Majority of Americans support NRA and gun sales laws—huh?

(Graphic: Gallup)

(Graphic: Gallup)

According to Gallup surveys released this week, the American public holds a favorable opinion of the National Rifle Association as well as legislation it staunchly opposes.

Results released Thursday show 58 percent of Americans saying they have a favorable opinion of the gun lobby, and results released Monday show 55 percent saying they want stricter laws to regulate the sale of firearms.

It’s unclear if the surveys were one in the same, but the questions were asked during phone interviews spanning Oct. 7 to Oct. 11, and both used a sample size of 1,015 Americans older than 18 years of age from all 50 states and Washington, D.C. was unable to clarify details with Gallup in time for publication.

Gallup described possible contexts for the results, though. The interviews were conducted just days after a mass shooting at a community college outside Roseburg, Oregon, that left 10 people dead.

Despite heavy media criticism of the NRA for its message that “a good guy with a gun” will stop “a bad guy with a gun” in response to mass shootings, the public doesn’t blame the NRA for the killings, Gallup said.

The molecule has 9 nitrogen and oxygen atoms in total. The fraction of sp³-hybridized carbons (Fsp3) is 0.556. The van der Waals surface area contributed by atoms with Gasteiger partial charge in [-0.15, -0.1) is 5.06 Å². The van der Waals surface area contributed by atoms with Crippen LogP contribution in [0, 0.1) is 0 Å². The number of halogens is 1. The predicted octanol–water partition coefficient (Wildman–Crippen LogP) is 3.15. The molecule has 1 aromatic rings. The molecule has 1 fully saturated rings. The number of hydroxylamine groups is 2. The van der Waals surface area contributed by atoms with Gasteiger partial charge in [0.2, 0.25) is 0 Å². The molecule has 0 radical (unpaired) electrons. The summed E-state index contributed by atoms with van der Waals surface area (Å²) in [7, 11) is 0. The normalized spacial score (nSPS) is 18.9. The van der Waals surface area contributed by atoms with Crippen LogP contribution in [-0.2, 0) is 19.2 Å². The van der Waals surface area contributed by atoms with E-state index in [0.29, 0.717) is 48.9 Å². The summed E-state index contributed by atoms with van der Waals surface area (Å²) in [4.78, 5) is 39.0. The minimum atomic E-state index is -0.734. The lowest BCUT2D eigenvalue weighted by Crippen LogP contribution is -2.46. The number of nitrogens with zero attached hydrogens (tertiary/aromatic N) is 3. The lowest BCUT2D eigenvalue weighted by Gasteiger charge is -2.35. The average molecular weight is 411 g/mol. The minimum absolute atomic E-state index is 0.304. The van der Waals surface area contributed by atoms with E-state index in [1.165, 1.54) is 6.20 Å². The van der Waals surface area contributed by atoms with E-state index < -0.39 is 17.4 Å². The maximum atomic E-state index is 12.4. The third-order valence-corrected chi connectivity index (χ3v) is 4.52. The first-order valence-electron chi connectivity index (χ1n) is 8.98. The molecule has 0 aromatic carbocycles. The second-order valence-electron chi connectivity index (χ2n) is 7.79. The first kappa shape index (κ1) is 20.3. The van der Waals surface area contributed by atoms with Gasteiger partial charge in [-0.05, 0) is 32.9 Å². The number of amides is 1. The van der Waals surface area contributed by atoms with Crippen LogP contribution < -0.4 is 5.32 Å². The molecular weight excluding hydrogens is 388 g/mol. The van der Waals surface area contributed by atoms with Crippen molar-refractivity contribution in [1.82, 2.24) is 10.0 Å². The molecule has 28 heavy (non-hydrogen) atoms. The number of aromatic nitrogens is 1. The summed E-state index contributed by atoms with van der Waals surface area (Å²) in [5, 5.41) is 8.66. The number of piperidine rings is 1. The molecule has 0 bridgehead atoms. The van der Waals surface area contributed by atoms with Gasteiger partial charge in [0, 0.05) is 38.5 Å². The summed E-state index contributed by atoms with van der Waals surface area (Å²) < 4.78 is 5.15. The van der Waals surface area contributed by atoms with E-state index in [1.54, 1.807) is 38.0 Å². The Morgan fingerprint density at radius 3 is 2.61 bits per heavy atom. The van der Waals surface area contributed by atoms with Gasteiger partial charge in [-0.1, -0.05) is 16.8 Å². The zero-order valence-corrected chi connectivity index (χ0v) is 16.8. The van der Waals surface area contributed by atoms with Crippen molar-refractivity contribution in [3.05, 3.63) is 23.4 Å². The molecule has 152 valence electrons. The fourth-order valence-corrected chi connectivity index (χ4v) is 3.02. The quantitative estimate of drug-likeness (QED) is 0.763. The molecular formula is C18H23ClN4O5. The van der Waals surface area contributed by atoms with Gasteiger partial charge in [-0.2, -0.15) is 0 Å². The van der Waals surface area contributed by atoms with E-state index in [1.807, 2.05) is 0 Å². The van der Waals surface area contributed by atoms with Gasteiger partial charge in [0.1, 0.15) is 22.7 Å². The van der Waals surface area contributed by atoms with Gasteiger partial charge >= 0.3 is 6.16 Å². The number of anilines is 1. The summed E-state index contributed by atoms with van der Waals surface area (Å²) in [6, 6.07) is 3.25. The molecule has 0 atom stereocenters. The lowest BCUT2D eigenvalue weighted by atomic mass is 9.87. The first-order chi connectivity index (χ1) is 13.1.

(Graphic: Gallup)

(Graphic: Gallup)

For the majority of the 26 years Gallup has recorded public opinion of the NRA, more than 50 percent of Americans have favored the gun lobby. In fact, following the Sandy Hook massacre in 2012 that left 20 first-graders and six educators dead, the NRA still had 54 percent of public approval.

However, opinions dipped below 50 percent in the mid 1990s, a pocket of time involving inflamed rhetoric and unfortunate events. In a 1995 fundraiser letter, the NRA called federal officers “jack booted government thugs” when discussing the standoff in Waco, Texas, two years before, Gallup said. Then a month after issuing the letter, negative opinions were compounded by the bombing of an Oklahoma City federal building and former President George H.W. Bush publicly resigning his lifetime NRA membership.

From the most recent survey, though, Gallup said there were more “very favorable” opinions than ever before with 26 percent saying so.

(Graphic: Gallup)

(Graphic: Gallup)

As for opinions on stricter gun sales laws, which Gallup questions more frequently, the percentage of Americans who want “more strict” laws has fluctuated from the mid 40s to low 60s since 2000 (an average of 52.6 percent wanting “more strict” laws).

Results published Monday showing 55 percent of Americans wanting stricter gun sales laws jumped 8 percentage points from 2014’s results. However, Gallup explained that the Oregon shooting seemed to have only affected views on gun sales and not other topics.

Comparatively, following the Sandy Hook shooting in 2013, Gallup found 58 percent of Americans wanting stricter laws. However, support dropped 9 percentage points the next year.

Handguns might be the middle ground though. Along with surveying opinions on gun sales laws, Gallup asked about support for handgun ownership. Seventy-two percent agreed that handguns should not be banned. However, Gallup’s data shows that support for handgun ownership has been above 50 percent since the early 1970s.

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